Cedar trees are types of evergreen known for their aromatic wood, thickly cracked bark, soft needles and pendulous branches. Cedars are common in many regions of the world. They are hardy in temperate zones and do well in climates that do not experience winter weather below -10 degrees Fahrenheit and grow well in a variety of soil conditions. Additionally, they do not require full sun, which makes them well suited to a wide range of climates. These qualities, combined with ease of long-term care, have helped to make the cedar a popular tree to plant and grow.
Water the tree once it has been planted. For the first four weeks, check the new tree daily and add water as needed. The goal here is to keep the surrounding soil moist, but not soggy or muddy. Try to avoid watering to the point of leaving standing water around the base of the tree. Too much water will cause the roots to rot.
Spread a 3-inch layer of mulch in an 18-inch circle around the base of the tree each spring and again in the fall. Use tree bark, cocoa hulls or other biodegradable material rather than plastic sheeting or rocks. As the mulch breaks down it will add organic material, enriching the soil.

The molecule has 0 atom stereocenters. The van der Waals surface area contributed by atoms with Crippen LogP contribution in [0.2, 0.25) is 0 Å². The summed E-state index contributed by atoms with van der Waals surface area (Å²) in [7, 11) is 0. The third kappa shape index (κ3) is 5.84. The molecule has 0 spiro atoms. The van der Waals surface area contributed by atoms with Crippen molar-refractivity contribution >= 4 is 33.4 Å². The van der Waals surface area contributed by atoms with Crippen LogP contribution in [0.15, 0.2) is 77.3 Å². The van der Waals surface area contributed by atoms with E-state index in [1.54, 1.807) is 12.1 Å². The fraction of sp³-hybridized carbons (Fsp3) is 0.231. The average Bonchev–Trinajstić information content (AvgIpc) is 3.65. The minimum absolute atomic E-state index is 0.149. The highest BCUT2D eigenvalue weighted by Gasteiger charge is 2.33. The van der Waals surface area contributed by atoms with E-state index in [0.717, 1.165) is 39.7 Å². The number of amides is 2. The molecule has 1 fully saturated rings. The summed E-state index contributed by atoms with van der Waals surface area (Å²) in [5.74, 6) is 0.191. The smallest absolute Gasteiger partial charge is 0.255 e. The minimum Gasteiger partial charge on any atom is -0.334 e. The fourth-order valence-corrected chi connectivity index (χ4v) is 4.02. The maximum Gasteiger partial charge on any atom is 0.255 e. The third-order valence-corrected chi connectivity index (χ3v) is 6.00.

Sprinkle slow-release granular fertilizer beneath the tree every fall for the first three years after planting. Spread the fertilizer in an even layer until it reaches 18 inches beyond the ends of the branches. Do not allow the fertilizer to come into contact with the trunk of the tree as this can cause a chemical burn.
Remove any vegetation which may sprout up from the area around the base of the newly planted tree. Grasses and weeds will compete with the cedar sapling for resources needed for successful growth. Pull them out by hand to prevent disturbing the young tree's root system.
Prune the tree each spring, cutting away any broken branches or areas of obvious damage. Cedars tend to reproduce in mid-summer. Once you see buds developing on the branches, stop pruning.